Saturday, April 7, 2012

Now, these are nice! (Archicad at its best)


I can cut a slab with a mesh and a roof, simultaneously.
I can punch a curved wall with a stamper-object made out of pieces of slabs!

Now, if you think these are no big deal, read the statements again, slowly.
If you still think they are no big deal, stop reading all together.
You are either too young and take every modelling feature offered by whatever software as a given, or too old and don’t really care about the challenges people trying to smartly model construction elements still face.
I know Max can do anything, Cartia and Rhino are magic tools, even good ol’ 3D AutoCAD could reproduce the same, but following these two operations via Archicad my slab stays a slab and the wall is still a wall, even though the slab has a wobbly bottom and the wall looks like a lace curtain.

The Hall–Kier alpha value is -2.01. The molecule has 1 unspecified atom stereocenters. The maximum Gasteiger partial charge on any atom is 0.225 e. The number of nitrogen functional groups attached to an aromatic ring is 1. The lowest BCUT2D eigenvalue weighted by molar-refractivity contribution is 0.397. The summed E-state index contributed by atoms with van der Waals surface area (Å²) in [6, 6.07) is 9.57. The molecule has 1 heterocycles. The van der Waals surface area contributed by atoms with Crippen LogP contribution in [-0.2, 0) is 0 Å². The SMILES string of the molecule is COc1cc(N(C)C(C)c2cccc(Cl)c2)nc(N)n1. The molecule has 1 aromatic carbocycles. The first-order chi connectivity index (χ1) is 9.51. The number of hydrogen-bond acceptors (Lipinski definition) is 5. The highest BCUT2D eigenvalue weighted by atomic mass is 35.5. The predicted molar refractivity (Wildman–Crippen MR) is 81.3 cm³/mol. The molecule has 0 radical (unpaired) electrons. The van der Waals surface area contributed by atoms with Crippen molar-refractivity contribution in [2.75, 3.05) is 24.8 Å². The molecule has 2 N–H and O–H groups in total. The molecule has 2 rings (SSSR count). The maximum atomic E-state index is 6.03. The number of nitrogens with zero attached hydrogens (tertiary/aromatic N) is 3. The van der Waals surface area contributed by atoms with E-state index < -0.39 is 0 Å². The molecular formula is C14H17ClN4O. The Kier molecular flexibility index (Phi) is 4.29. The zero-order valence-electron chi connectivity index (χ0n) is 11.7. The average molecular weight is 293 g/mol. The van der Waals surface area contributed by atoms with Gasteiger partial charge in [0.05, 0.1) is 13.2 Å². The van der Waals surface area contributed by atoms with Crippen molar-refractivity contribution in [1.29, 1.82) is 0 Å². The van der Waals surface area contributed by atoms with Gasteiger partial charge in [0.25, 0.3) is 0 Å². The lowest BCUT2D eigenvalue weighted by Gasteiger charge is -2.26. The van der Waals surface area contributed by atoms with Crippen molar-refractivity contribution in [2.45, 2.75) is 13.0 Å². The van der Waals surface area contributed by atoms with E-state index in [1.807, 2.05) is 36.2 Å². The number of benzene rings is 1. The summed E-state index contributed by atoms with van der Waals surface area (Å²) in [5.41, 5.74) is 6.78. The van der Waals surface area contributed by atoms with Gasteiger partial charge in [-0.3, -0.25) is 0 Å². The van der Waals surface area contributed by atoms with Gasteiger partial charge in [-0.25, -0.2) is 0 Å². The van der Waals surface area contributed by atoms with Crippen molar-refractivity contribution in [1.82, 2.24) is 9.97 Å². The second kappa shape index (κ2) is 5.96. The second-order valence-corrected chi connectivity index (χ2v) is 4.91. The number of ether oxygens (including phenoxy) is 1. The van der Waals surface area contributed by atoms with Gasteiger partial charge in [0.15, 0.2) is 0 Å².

Experts that preach on the subject of BIM often overlook this ‘type’ of capability of the software they favour (or not);
The ‘data richness’ of a model starts here: a wall has to stay a wall, a slab a slab.
A complex piece of furniture, a bracket or other widget may still get made of ‘construction walls, slabs and roofs’ but by turning them into ‘objects’, this clean logic of virtual-construction-representation is retained.
A must for any meaningful BIM.


1 comment:

  1. When is a slab, not a slab?
    When it is a ceiling!!

    ReplyDelete